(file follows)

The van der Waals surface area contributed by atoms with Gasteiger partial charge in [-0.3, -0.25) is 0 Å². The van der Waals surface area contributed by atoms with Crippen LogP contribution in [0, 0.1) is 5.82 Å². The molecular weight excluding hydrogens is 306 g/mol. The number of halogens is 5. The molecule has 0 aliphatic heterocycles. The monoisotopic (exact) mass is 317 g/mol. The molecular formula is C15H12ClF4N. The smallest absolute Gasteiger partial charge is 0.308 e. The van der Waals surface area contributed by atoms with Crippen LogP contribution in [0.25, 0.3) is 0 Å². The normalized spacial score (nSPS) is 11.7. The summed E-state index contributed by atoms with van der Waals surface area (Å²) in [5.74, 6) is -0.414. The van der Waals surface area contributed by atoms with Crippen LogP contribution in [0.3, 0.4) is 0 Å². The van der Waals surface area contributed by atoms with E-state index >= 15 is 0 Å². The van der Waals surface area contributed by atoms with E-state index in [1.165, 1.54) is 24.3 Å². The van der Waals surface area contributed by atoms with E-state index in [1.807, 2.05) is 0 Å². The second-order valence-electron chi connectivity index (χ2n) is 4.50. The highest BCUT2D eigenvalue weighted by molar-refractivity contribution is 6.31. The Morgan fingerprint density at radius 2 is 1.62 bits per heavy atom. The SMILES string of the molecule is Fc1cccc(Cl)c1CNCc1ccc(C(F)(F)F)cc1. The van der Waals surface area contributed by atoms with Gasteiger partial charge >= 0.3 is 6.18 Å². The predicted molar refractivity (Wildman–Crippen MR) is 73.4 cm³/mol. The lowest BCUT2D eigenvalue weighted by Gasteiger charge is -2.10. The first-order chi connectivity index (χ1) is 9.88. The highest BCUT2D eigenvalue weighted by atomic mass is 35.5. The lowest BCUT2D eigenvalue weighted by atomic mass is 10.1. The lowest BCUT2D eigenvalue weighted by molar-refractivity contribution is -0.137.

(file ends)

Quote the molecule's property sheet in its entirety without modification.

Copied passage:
The van der Waals surface area contributed by atoms with Gasteiger partial charge in [-0.3, -0.25) is 0 Å². The van der Waals surface area contributed by atoms with Crippen LogP contribution in [0, 0.1) is 5.82 Å². The molecular weight excluding hydrogens is 306 g/mol. The number of halogens is 5. The molecule has 0 aliphatic heterocycles. The monoisotopic (exact) mass is 317 g/mol. The molecular formula is C15H12ClF4N. The smallest absolute Gasteiger partial charge is 0.308 e. The van der Waals surface area contributed by atoms with Crippen LogP contribution in [0.25, 0.3) is 0 Å². The normalized spacial score (nSPS) is 11.7. The summed E-state index contributed by atoms with van der Waals surface area (Å²) in [5.74, 6) is -0.414. The van der Waals surface area contributed by atoms with Crippen LogP contribution in [0.3, 0.4) is 0 Å². The van der Waals surface area contributed by atoms with E-state index >= 15 is 0 Å². The van der Waals surface area contributed by atoms with E-state index in [1.165, 1.54) is 24.3 Å². The van der Waals surface area contributed by atoms with E-state index in [1.807, 2.05) is 0 Å². The second-order valence-electron chi connectivity index (χ2n) is 4.50. The highest BCUT2D eigenvalue weighted by molar-refractivity contribution is 6.31. The Morgan fingerprint density at radius 2 is 1.62 bits per heavy atom. The SMILES string of the molecule is Fc1cccc(Cl)c1CNCc1ccc(C(F)(F)F)cc1. The van der Waals surface area contributed by atoms with Gasteiger partial charge >= 0.3 is 6.18 Å². The predicted molar refractivity (Wildman–Crippen MR) is 73.4 cm³/mol. The lowest BCUT2D eigenvalue weighted by Gasteiger charge is -2.10. The first-order chi connectivity index (χ1) is 9.88. The highest BCUT2D eigenvalue weighted by atomic mass is 35.5. The lowest BCUT2D eigenvalue weighted by atomic mass is 10.1. The lowest BCUT2D eigenvalue weighted by molar-refractivity contribution is -0.137.